It's no secret that this is a challenging time for many, and the insurance industry is reacting to the new world we're in as a result of COVID-19.
They're implementing everything from rebates and refunds to new policies.
As many aspects of life are different now, motorists are traveling less and getting in fewer accidents. Recent events have also caused an increased interest in life insurance.
“More customers are considering life insurance (as) an opportunity for us to help them recover from the unexpected around COVID,” says Kristyn Cook, senior vice president of agency marketing at State Farm Insurance.
Interest in life insurance is swelling across the nation and being noticed industry wide. The Insurance Information Institute helps people understand insurance and what it does.
Insurance Information Institute director Janet Ruiz said COVID-19 got people thinking.
“I think they’re concerned and thinking about mortality and illness in the world,” Ruiz said. “It’s always important to have life insurance but sometimes people are so busy, they’re not paying attention to these types of needs they have whereas right now they’re looking at their financial picture and thinking, ‘Hey, I should have life insurance for my family and make sure they’re taken care of if something happens to me.’”
And she says they have more time to prepare for catastrophe.
For State Farm, that's helping people navigate what could happen in your region.
"There are very real significant risks relative to wildfires in California or hurricanes in Florida, or storms in general,” Cook said. “One of the things we pride ourselves on not just helping people recover when something happens but how to help them think about risk mitigation on the front end.”
Cook says State Farm's 19,000 agents across the country are talking to clients about how to protect your home. Things like taking inventory, reviewing what kind of coverage you have and what you can do to structurally to protect your home. These are things, that before COVID-19, people would push off for a later date.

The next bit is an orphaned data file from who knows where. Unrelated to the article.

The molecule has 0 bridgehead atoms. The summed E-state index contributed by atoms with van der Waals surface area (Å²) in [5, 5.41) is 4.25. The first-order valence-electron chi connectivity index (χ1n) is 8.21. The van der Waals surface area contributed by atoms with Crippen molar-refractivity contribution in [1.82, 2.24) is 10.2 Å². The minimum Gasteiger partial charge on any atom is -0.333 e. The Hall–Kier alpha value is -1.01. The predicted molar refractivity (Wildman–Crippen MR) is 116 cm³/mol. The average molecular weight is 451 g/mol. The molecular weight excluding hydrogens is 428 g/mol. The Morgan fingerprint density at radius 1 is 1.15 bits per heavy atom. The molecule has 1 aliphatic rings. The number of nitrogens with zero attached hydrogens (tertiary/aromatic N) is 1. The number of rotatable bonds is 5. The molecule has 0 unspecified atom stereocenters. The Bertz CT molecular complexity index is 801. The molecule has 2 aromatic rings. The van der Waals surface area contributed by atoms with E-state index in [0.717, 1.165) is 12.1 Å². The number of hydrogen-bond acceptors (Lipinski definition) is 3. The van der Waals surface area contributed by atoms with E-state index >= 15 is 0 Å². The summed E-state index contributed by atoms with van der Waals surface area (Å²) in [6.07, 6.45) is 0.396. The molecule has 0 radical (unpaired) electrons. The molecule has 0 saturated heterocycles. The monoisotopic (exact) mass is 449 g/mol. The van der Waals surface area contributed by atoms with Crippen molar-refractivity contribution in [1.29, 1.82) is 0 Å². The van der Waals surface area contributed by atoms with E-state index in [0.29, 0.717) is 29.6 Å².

“People are home and they have more time sometimes to think about the what if scenarios and that intersects with our reach out by our agents to say how can we help you," Cook said.
Another big change is automotive coverage. Auto insurance customers policy should check their policies and reach out to their agents. Companies are sending refunds or rebates to customers due to changing driving habits.
“We call it good neighbor relief program,” Cook said. “Payment flexibility, options relative to providing relief, we announced a dividend, a return of value to customers to the tune of $2 billion recognizing they are doing less driving and there are fewer accidents.”
Some are beefing up homeowner and renter policies, again, thinking about things as they're home and reviewing their properties.
“If there’s a water leak, they’ll detect it quickly and get it fixed and they’re not having as much theft because they’re around the house and so you don’t have the thieves coming in while you’re at work,” Ruiz said.
She also said most agencies are allowing you to put off payments for a month or two if you need a financial break. State Farm realizes that looks different for every customer and their unique situation.